What is Tao? Taoism in Ancient China

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Lao Tzu - a painting of a man riding an ox. What is Tao?

What is tao? A Later portrait of Lao Tzu

Lao Tzu: What is Tao?

Taoism is a philosophy or way of life. A man named Lao Tzu (or Lao Tsu) may have started it. He lived a little before Confucius and the Buddha, about 600 BC. Tao means the “way” or the “path”. According to the traditional story, Lao Tzu worked as a librarian in the emperor‘s library (this was in the Eastern Zhou dynasty).

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Wu-wei: Go with the flow

Lao Tzu believed that the way to happiness was for people to learn to “go with the flow.” Instead of trying to get things done the hard way, people should take the time to figure out the natural, or easy way to do things. Then everything would get done more simply. Instead of working all night on a math problem you don’t understand, for example, you might ask a friend to explain it. Or just wait for the teacher to explain it in class the next day. This idea is called wu-wei, which means “doing by not doing”. So what is Tao? following the windings of the path – not striking out across country on your own.

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Yin and Yang in Taoist philosophy

Lao Tzu also thought that everything alive in the universe (plants, animals, people) shared in a universal life-force. There were two sides to the life-force, which we call the yin and the yang. People use this picture to show how the yin and the yang are intertwined with each other.

a yin/yang symbol, white with a black dot on one side, and white with a black dot on the other side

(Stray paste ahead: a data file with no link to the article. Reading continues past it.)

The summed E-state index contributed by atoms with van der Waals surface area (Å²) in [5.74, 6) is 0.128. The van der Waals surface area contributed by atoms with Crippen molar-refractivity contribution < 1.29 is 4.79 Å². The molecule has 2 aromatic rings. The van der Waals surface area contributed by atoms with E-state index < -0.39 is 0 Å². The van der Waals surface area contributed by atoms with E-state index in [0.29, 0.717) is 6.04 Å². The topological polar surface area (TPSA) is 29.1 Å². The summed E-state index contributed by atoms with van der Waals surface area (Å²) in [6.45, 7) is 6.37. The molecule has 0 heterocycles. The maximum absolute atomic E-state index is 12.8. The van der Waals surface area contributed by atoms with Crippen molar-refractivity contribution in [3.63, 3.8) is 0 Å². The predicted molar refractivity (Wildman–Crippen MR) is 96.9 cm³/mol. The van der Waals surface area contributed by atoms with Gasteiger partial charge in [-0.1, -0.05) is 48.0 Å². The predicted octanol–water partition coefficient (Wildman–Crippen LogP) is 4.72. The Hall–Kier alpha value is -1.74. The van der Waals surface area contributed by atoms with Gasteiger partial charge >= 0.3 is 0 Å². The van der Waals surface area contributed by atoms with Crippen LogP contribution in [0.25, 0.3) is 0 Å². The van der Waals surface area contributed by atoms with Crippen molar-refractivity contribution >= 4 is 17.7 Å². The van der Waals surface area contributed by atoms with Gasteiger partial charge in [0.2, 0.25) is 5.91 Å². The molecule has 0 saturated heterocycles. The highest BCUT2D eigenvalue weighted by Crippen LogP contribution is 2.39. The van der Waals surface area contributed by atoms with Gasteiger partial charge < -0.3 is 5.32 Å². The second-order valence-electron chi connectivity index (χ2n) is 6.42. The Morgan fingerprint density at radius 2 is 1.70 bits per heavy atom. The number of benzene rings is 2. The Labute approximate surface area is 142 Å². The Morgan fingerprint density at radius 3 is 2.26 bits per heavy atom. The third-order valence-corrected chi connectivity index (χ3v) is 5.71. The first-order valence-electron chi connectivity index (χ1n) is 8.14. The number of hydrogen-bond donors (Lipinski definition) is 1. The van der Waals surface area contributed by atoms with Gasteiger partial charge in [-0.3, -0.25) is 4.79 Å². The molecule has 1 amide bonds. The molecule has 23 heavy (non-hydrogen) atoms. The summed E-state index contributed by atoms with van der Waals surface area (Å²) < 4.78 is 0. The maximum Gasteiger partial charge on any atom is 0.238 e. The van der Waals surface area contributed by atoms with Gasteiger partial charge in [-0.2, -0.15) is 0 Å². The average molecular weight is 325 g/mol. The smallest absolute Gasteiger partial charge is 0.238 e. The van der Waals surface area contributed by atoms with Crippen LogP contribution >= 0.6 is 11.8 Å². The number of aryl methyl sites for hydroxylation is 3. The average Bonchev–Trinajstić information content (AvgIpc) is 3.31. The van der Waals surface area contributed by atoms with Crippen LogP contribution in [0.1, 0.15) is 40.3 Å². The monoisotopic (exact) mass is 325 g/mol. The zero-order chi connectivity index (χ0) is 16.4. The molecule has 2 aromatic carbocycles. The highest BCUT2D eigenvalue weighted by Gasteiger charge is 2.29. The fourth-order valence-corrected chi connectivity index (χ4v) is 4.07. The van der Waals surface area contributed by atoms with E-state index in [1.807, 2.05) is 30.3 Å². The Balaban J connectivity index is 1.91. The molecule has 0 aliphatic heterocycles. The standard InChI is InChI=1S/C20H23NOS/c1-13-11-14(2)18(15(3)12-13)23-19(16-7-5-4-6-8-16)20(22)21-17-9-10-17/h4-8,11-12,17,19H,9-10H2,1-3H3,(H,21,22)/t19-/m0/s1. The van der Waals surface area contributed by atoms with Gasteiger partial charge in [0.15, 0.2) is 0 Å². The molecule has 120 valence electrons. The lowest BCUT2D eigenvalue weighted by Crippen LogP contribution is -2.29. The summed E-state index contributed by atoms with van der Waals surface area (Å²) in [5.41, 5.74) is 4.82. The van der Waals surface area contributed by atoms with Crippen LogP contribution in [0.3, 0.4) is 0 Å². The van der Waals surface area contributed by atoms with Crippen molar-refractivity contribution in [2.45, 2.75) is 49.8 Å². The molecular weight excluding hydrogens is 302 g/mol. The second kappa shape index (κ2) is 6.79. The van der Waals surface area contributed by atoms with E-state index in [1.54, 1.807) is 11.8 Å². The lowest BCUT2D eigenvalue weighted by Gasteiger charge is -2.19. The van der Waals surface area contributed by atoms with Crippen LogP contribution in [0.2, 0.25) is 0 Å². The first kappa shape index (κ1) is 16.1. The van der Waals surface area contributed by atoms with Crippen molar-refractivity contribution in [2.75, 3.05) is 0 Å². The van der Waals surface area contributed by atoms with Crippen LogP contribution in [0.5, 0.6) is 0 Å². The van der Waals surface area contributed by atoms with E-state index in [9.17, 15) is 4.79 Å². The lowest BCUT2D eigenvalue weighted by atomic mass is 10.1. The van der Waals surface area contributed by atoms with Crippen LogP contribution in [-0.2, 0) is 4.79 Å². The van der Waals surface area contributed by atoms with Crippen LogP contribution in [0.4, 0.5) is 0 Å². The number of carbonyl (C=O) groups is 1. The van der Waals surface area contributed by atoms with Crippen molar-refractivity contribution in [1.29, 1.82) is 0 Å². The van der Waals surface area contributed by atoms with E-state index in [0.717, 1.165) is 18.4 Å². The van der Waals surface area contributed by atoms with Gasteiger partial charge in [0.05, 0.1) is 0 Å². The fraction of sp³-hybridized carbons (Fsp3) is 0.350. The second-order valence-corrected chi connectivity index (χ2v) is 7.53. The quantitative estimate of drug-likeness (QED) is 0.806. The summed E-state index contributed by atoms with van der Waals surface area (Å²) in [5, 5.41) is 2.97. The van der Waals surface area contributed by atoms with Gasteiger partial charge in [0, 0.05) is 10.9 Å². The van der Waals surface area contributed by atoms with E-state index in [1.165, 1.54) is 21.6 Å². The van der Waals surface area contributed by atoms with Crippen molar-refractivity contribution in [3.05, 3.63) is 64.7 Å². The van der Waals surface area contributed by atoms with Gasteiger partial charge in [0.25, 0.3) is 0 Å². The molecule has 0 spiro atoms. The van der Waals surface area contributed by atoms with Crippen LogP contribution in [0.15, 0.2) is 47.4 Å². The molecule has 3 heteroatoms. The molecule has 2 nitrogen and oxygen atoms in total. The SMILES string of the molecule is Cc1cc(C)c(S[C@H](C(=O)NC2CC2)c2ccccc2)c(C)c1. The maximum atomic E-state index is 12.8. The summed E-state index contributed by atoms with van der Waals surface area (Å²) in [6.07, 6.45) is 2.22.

Yin/Yang – symbol of Taoism

The yin (the dark side) is the side of women, the moon, things that are still like ponds, and completion and death. The yang (the light side) is the side of men, the sun, things that move like rivers, dragons, and creation and birth. Everyone has some yin and some yang in them, and Taoism says that it is important to keep them balanced. Chinese doctors believed that a lot of illnesses were caused by too much yin or too much yang.

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Taoism and peace

Because everything has this life force in it, Lao Tzu thought it was wrong for people to fight each other in wars, killing the life force. People should be sad when they had to fight, instead of celebrating their victories. (You might contrast this idea with the Hindu idea of dharma.)

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The Tao of government

Lao Tzu also thought it was wrong for governments (or anybody else) to make a lot of rules and laws about how people should behave. This would only make people act the same way all the time, and sometimes they would go against the Tao. The rules would break the principle of wu wei. So Taoism was against anything with rules, like special food diets. He thought people should make their own decisions in each situation.